How the corporate climate change ultimately will affect the future of KYW Newsradio 1060 remains unclear, but the weather sure has changed at a station whose audience is accustomed to the predictable.
Since Feb. 10, longtime listeners have been hearing new but quite-familiar voices on the venerable news station, including NBC10 meteorologist Glenn Schwartz, for whom this is a most improbable homecoming. Schwartz and colleagues Bill Henley and Kristal Klei are now doing most of KYW’s drive-time forecast chores, a KYW official said.
Schwartz et al. replace the CBS3 weather team, which in 2014 supplanted AccuWeather, which had been a KYW staple for more than 40 years. It’s the latest shift in KYW’s weather, as it fights to adapt to a challenging media climate.
KYW’s long reign at or near the top of the ratings had a lot to do with the rhythm of its news, traffic, and weather reports — especially the weather. For decades, the KYW Storm Center was the bread, milk, eggs, and firewood of impending weather doom.
On snow days, with its hold on the closing numbers, it ruled — a beacon of hope for millions of schoolchildren willing to put aside their passion for learning for a day.
KYW has retained a decent-sized audience, but it no longer matches those of its halcyon days.
“The unfortunate thing is that there’s so many other places to get news, weather, traffic, and sports," said David Allan, professor of marketing at St. Joseph’s University and media specialist who had a 20-year radio career, including stints at WUSL-FM and WJJZ-FM.
Once upon a time, Newsradio was considered a revolutionary idea, but Allan said that today KYW is not unlike a top-40 station. And it is confronting some of the same issues as the folks who play the tunes: That music also is available elsewhere.
For Allan, KYW is part of his muscle memory. “I think, Why am I listening to this?" he said. “I still listen.”
And evidently so do a lot of other people. Although in the latest ratings it trailed several FM stations, some owned by Entercom, which bought KYW in 2017, KYW still had a comfortable lead as No. 1 on the AM band.
When Westinghouse Broadcasting Co. announced on June 18, 1965, that its newly acquired Philadelphia radio affiliate, KYW, would become a 24-hour news station, The Inquirer called it a “radical innovation.”
Who possibly would listen to news all day to the music of a clacking teletype machine? The answer: By 1970, KYW was claiming the largest audience in the Philadelphia market, and by the mid-1970s, KYW was averaging as many of 1.4 million listeners a week, based on Arbitron ratings.
It consistently clocked a late-arriving all-news rival, WCAU-AM, which eventually gave up the format.
KYW not only was an all-news pioneer, it also broke ground in its approach to weather, and that likely was a significant factor in its dominance.
Traditionally, radio weather was a rip-and-read operation: Wire services transmitted the National Weather Service forecasts and hourly temperatures, which were then read dutifully on the air.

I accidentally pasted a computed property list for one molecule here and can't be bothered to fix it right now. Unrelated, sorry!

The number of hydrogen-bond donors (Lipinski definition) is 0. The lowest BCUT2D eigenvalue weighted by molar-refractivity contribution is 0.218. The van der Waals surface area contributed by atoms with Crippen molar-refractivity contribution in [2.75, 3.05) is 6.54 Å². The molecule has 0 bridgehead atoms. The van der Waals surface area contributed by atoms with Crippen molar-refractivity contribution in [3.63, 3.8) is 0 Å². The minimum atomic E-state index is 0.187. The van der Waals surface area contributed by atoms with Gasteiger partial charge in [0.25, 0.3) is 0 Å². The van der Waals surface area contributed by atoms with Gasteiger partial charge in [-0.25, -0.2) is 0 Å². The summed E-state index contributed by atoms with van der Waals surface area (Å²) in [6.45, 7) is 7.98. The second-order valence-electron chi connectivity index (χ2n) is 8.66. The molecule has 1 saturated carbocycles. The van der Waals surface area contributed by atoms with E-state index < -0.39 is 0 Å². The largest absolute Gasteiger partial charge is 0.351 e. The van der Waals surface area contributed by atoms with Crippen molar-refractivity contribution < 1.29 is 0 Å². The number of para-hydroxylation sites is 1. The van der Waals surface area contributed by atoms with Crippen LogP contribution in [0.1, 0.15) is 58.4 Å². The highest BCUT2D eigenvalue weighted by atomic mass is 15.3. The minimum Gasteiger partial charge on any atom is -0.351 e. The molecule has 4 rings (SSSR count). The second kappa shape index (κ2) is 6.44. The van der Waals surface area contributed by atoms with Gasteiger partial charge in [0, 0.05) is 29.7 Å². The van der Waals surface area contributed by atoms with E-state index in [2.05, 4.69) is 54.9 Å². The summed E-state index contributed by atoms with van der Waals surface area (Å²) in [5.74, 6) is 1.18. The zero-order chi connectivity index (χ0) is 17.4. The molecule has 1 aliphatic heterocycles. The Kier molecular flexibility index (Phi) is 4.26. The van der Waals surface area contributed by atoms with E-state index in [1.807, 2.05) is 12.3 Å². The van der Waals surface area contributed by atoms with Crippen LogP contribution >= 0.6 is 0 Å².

But in 1972 KYW signed on to a nascent weather company, AccuWeather Inc., based in State College and founded by Philadelphia and Central High School alumnus Joel Myers. It was only his second entry into the media market.
Myers, a Penn State professor, insisted that his forecasters be savvy communicators.
One of the masters was Elliot Abrams, another Central alum, who would become one of KYW’s most recognizable voices, the regular forecaster during morning drive time and a sine qua non during storms.
The AccuWeather meteorologists offered specificity — what time snow might start; how elevation would affect accumulations; where the rain/snow line might be — that wasn’t available in government forecasts at the time.
The AccuWeather-KYW relationship would endure more than four decades.
Another of Myers’ early hires was Glenn Schwartz, also a Central alum, plucked out of a Penn State meteorology class after he beat Myers in a forecasting competition.
In 1972, he made his broadcast debut — on KYW.
"It was a big thrill to be able to do that,” Schwartz recalled.
Schwartz later did a stint at the National Hurricane Center and happened to be there during Hurricane Gloria, which hit the Jersey Shore in 1985. He was asked to do an interview with a radio station — a common request for meteorologists at the center during major storms — and he agreed.
Coincidentally, the station was KYW.
As Bernie Shimkus, research director at Harmelin Media, a media consulting service and one of the region’s largest ad agencies, has pointed out, consumers can customize traffic and news alerts on their phones. (As for weather alerts: Be still my throbbing iPhone.)
Radio stations are relying on “personality” to draw listeners, Allan said, adding that KYW on-air personnel have become more animated.
KYW’s prime ally evidently is old listening habits. “It’s a generational thing. The demographics are getting older," said Allan. On the plus side, “the older demographics are a little more fashionable to ad agencies.” But, yes, they would far prefer the younger crowd.
In the end, whatever Entercom does with KYW and its other properties will transcend the quality of the five-day forecasts, Allan said.